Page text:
Hate gets a bad rap.
Recently, I read that “you will never turn from a sin you don’t hate.”
Have you ever had one of those sins that just stayed with you? You wanted to end it, but it just hung around like the puppy we bought last year. It’s familiar. It’s tenacious. It drools. It’s even a bit, dare I say it, likeable?
You’ll never turn from a sin you don’t hate. Here are some sins God hates.
Proverbs 6:16 There are six things that the LORD hates, even seven that are disgusting to him: 17 arrogant eyes, a lying tongue, hands that kill innocent people, 18 a mind devising wicked plans, feet that are quick to do wrong, 19 a dishonest witness spitting out lies, and a person who spreads conflict among relatives. (GW)
Does God really hate? I looked up the Hebrew word translated “hate” in Proverbs 6:16. It means… hate. The word translated “disgusting” means “detestable, an abomination.” God really hates sin.
We should too.
Sanctification is a fancy word meaning “to become holy or set apart.” Positionally, that happens in an instant. When we come to God in belief, we are freed from our sin, set apart by God and sealed by Him. Ephesians 1.
But practically, sanctification isn’t so sudden. Author Jen Wilkin calls the process “a slog.” Sin can be so annoyingly likeable.
Back in my Youth Director days, I had a 4-step chart to help put signposts on our slog toward sanctification. Progress, when you see it, can be encouraging. See if this helps.
We begin our spiritual journey after salvation living a life of unconscious disobedience. Once the Holy Spirit brings an issue to us, we become consciously disobedient. Rather than change immediately, we tend to stay there a while. Sin can be so annoyingly likeable.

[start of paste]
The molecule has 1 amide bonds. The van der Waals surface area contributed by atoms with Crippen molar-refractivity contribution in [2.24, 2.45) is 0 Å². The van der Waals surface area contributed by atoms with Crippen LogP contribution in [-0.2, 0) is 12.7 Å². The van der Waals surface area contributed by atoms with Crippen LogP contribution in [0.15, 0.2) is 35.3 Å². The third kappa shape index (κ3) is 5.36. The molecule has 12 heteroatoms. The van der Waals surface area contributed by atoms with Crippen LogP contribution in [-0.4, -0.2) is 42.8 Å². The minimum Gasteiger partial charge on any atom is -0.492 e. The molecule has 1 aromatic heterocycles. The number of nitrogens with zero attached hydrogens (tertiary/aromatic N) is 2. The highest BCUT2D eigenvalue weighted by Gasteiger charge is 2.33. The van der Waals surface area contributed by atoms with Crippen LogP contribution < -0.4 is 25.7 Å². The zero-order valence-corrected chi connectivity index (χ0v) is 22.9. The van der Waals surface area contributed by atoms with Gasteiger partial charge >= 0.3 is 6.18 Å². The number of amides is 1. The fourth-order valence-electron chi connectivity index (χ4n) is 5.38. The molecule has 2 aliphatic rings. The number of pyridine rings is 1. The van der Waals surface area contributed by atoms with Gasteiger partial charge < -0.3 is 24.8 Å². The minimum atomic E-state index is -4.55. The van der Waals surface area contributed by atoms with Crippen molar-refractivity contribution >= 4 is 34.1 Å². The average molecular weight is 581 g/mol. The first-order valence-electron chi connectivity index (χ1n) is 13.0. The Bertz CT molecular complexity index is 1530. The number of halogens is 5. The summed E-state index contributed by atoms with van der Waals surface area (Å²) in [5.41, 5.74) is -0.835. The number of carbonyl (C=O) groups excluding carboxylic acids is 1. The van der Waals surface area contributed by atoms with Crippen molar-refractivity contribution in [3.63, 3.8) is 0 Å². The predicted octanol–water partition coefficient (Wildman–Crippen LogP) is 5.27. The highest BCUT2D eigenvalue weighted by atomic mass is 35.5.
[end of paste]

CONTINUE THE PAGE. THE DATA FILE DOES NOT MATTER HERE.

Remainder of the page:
Over time as we yield to the Spirit, we begin to hate the behavior. Now the real work begins. Conscious obedience is the difficult step. It is so easy to slide back. Here is when we need to pray to hate the sin as God hates the sin. Developing a hatred of what God hates will decimate a temptation.
Finally, we wake up one morning and realize it has been months since that sin really tempted us. A new lifestyle is developing. We are living in the Spirit in a state of unconscious obedience. And then…
Then the Spirit shows us something else we like, something else He hates. And there we go again.
And over time we become more and more like Christ. Hating what He hates, loving what He loves.
CS Lewis put it this way,
“Now the whole offer which Christianity makes is this: that we can, if we let God have His way, come to share in the life of Christ. If we do, we shall then be sharing a life which was begotten, not made, which always existed and always will exist. Christ is the Son of God. If we share in this kind of life we also shall be sons of God. We shall love the Father as He does and the Holy Ghost will arise in us. He came to this world and became a man in order to spread to other men the kind of life He has — by what I call “good infection.” Every Christian is to become a little Christ. The whole purpose of becoming a Christian is simply nothing else.”